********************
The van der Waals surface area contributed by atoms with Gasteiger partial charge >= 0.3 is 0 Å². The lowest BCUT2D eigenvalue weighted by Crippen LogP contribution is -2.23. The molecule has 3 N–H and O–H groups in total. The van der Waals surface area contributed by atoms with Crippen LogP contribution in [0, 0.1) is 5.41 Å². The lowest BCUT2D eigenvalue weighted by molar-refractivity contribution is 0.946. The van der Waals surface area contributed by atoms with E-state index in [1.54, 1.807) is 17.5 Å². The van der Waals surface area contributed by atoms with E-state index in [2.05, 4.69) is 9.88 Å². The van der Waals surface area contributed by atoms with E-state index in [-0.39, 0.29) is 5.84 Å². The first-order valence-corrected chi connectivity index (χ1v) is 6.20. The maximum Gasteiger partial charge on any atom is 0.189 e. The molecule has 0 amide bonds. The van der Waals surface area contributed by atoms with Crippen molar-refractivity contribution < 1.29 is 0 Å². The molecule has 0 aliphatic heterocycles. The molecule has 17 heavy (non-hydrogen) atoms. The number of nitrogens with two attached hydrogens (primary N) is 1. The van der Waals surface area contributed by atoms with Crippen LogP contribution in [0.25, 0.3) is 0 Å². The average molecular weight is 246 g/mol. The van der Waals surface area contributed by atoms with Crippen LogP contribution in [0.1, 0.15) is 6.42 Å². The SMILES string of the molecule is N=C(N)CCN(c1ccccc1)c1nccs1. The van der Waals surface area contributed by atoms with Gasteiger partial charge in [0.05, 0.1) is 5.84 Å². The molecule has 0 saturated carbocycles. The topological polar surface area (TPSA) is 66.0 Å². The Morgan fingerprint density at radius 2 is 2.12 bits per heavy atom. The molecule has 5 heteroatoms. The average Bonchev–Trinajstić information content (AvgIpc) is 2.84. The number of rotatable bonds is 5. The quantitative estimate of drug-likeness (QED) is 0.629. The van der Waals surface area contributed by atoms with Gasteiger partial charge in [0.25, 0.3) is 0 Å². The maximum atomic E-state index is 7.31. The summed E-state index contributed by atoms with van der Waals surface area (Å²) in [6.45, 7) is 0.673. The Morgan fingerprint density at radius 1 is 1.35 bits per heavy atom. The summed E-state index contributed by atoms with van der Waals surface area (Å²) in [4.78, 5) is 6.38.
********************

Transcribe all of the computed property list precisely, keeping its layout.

The van der Waals surface area contributed by atoms with Gasteiger partial charge >= 0.3 is 0 Å². The lowest BCUT2D eigenvalue weighted by Crippen LogP contribution is -2.23. The molecule has 3 N–H and O–H groups in total. The van der Waals surface area contributed by atoms with Crippen LogP contribution in [0, 0.1) is 5.41 Å². The lowest BCUT2D eigenvalue weighted by molar-refractivity contribution is 0.946. The van der Waals surface area contributed by atoms with E-state index in [1.54, 1.807) is 17.5 Å². The van der Waals surface area contributed by atoms with E-state index in [2.05, 4.69) is 9.88 Å². The van der Waals surface area contributed by atoms with E-state index in [-0.39, 0.29) is 5.84 Å². The first-order valence-corrected chi connectivity index (χ1v) is 6.20. The maximum Gasteiger partial charge on any atom is 0.189 e. The molecule has 0 amide bonds. The van der Waals surface area contributed by atoms with Crippen molar-refractivity contribution < 1.29 is 0 Å². The molecule has 0 aliphatic heterocycles. The molecule has 17 heavy (non-hydrogen) atoms. The number of nitrogens with two attached hydrogens (primary N) is 1. The van der Waals surface area contributed by atoms with Crippen LogP contribution in [0.25, 0.3) is 0 Å². The average molecular weight is 246 g/mol. The van der Waals surface area contributed by atoms with Crippen LogP contribution in [0.1, 0.15) is 6.42 Å². The SMILES string of the molecule is N=C(N)CCN(c1ccccc1)c1nccs1. The van der Waals surface area contributed by atoms with Gasteiger partial charge in [0.05, 0.1) is 5.84 Å². The molecule has 0 saturated carbocycles. The topological polar surface area (TPSA) is 66.0 Å². The Morgan fingerprint density at radius 2 is 2.12 bits per heavy atom. The molecule has 5 heteroatoms. The average Bonchev–Trinajstić information content (AvgIpc) is 2.84. The number of rotatable bonds is 5. The quantitative estimate of drug-likeness (QED) is 0.629. The van der Waals surface area contributed by atoms with Gasteiger partial charge in [0.25, 0.3) is 0 Å². The maximum atomic E-state index is 7.31. The summed E-state index contributed by atoms with van der Waals surface area (Å²) in [6.45, 7) is 0.673. The Morgan fingerprint density at radius 1 is 1.35 bits per heavy atom. The summed E-state index contributed by atoms with van der Waals surface area (Å²) in [4.78, 5) is 6.38.